The goal of this paper is to investigate the use of a very simple direct adaptive controller in the guidance of a large, flexible launch vehicle. The adaptive controller, requiring no on-line information about the plant other than sensor outputs, would be a more robust candidate controller in the presence of unmodeled plant dynamics than a model-based fixed gain linear controller. NASA’s seven-state FRACTAL academic model for ARES I-X was employed as an example launch vehicle on which to develop the controller.
To better understand the difficult dynamic issues, we started with a simplified model that incorporated the inherent instability of the plant and the nonminimum phase nature of the dynamics: an inverted pendulum with an attachable slosh tank. We formulated controllers for this simplified plant with slosh dynamics using control algorithms developed only on a reduced–order model consisting of the rigid body dynamics without slosh. The controllers must be designed to reject three different persistent input disturbances: persistent pulse, step, and sine. We assumed that only position feedback was available, and that rates would have to be estimated.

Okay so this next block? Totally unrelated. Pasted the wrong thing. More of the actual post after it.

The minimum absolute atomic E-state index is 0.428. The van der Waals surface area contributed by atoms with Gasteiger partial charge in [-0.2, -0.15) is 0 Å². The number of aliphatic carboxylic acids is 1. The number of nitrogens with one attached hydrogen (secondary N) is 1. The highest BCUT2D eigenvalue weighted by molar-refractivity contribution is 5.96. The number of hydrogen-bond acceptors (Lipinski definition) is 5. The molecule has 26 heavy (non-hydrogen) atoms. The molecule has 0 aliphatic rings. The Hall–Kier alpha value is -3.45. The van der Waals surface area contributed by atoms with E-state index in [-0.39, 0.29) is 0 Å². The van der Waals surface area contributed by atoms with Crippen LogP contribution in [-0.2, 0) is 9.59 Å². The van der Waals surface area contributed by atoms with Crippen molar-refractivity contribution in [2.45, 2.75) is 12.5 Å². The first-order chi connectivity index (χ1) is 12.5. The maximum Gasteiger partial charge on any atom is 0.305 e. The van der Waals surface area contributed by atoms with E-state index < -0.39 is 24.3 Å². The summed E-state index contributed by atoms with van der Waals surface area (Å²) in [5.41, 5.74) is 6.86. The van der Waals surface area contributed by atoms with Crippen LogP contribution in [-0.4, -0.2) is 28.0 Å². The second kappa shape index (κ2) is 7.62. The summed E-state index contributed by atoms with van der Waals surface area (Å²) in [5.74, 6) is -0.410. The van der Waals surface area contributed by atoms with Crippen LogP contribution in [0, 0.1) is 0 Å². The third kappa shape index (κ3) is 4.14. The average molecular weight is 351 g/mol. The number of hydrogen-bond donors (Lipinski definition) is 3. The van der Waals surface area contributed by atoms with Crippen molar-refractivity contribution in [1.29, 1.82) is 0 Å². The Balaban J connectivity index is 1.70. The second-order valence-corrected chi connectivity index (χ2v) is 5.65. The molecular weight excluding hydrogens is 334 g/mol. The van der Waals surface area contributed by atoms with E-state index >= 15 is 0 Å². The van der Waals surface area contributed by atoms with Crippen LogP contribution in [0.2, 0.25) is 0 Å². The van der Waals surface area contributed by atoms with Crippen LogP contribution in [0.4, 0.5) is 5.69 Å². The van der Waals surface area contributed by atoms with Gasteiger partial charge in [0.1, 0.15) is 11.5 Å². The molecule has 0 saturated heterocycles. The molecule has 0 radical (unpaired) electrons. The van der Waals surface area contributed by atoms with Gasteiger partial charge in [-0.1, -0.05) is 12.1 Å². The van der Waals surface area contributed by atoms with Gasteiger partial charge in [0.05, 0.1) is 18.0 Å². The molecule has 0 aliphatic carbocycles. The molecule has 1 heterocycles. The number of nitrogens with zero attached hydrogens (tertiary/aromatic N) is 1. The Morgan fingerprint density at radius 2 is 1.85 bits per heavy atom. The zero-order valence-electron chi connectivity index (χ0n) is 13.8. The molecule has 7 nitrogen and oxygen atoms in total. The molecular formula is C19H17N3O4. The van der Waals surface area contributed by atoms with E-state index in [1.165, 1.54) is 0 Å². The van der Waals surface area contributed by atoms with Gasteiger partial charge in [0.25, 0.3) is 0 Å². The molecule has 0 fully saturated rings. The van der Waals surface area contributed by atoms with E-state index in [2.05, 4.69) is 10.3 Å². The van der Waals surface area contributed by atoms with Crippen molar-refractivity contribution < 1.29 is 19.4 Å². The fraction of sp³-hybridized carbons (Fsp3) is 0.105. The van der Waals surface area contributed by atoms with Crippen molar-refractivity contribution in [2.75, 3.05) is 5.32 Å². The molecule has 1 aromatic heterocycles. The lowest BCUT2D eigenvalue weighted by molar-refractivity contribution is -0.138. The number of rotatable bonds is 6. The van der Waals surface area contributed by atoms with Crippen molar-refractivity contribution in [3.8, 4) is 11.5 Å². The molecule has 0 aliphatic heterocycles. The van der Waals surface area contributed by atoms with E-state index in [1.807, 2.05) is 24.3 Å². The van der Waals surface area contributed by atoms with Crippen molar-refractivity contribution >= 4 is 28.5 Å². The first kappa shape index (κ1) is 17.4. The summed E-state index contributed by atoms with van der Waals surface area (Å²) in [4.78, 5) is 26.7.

For comparison, a fixed gain linear controller was developed using the well-known Linear Quadratic Gaussian methodology employing state estimation to obtain rate estimates. For a stable adaptive controller, we used direct adaptive control theory developed by Balas, et al. For this theory we need CB > 0 and a minimum-phase open-loop transfer function. We employed a new transmission zero selection method to develop a blended output shaping matrix which would satisfy these conditions robustly. We used approximate differentiation filters to obtain rates for the adaptive controller. Again for comparison, we redesigned the LQG controller to use the same blended output matrix and filters.
Following the work on the pendulum, the same method was applied to develop an adaptive controller for the FRACTAL launch vehicle model. An adaptive controller stabilizes a rigid body version of FRACTAL over a very long timeline while exceeding all reasonable state and output limits.